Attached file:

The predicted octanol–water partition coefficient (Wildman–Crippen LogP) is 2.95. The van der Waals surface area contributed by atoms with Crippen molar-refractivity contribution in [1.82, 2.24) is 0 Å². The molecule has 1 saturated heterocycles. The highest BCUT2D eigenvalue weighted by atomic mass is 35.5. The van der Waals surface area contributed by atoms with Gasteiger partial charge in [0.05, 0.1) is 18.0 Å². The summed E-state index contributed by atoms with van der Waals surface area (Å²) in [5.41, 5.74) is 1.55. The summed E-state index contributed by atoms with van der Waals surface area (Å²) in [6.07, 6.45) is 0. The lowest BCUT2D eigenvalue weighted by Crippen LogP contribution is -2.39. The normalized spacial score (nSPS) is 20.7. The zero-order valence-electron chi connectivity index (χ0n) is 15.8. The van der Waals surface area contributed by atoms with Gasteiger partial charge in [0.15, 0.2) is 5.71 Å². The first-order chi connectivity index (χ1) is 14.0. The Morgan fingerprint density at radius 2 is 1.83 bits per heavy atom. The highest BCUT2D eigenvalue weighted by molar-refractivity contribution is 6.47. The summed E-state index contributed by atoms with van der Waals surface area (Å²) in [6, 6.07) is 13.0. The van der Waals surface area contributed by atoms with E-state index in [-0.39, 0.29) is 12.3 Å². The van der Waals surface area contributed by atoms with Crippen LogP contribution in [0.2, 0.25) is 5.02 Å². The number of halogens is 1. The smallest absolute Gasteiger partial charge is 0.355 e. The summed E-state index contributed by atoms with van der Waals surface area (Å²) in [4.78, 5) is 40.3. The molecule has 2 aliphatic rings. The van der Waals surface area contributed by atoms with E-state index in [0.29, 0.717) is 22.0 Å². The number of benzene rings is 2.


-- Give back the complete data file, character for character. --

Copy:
The predicted octanol–water partition coefficient (Wildman–Crippen LogP) is 2.95. The van der Waals surface area contributed by atoms with Crippen molar-refractivity contribution in [1.82, 2.24) is 0 Å². The molecule has 1 saturated heterocycles. The highest BCUT2D eigenvalue weighted by atomic mass is 35.5. The van der Waals surface area contributed by atoms with Gasteiger partial charge in [0.05, 0.1) is 18.0 Å². The summed E-state index contributed by atoms with van der Waals surface area (Å²) in [5.41, 5.74) is 1.55. The summed E-state index contributed by atoms with van der Waals surface area (Å²) in [6.07, 6.45) is 0. The lowest BCUT2D eigenvalue weighted by Crippen LogP contribution is -2.39. The normalized spacial score (nSPS) is 20.7. The zero-order valence-electron chi connectivity index (χ0n) is 15.8. The van der Waals surface area contributed by atoms with Gasteiger partial charge in [0.15, 0.2) is 5.71 Å². The first-order chi connectivity index (χ1) is 14.0. The Morgan fingerprint density at radius 2 is 1.83 bits per heavy atom. The highest BCUT2D eigenvalue weighted by molar-refractivity contribution is 6.47. The summed E-state index contributed by atoms with van der Waals surface area (Å²) in [6, 6.07) is 13.0. The van der Waals surface area contributed by atoms with E-state index in [-0.39, 0.29) is 12.3 Å². The van der Waals surface area contributed by atoms with Crippen LogP contribution in [0.2, 0.25) is 5.02 Å². The number of halogens is 1. The smallest absolute Gasteiger partial charge is 0.355 e. The summed E-state index contributed by atoms with van der Waals surface area (Å²) in [4.78, 5) is 40.3. The molecule has 2 aliphatic rings. The van der Waals surface area contributed by atoms with E-state index in [0.29, 0.717) is 22.0 Å². The number of benzene rings is 2.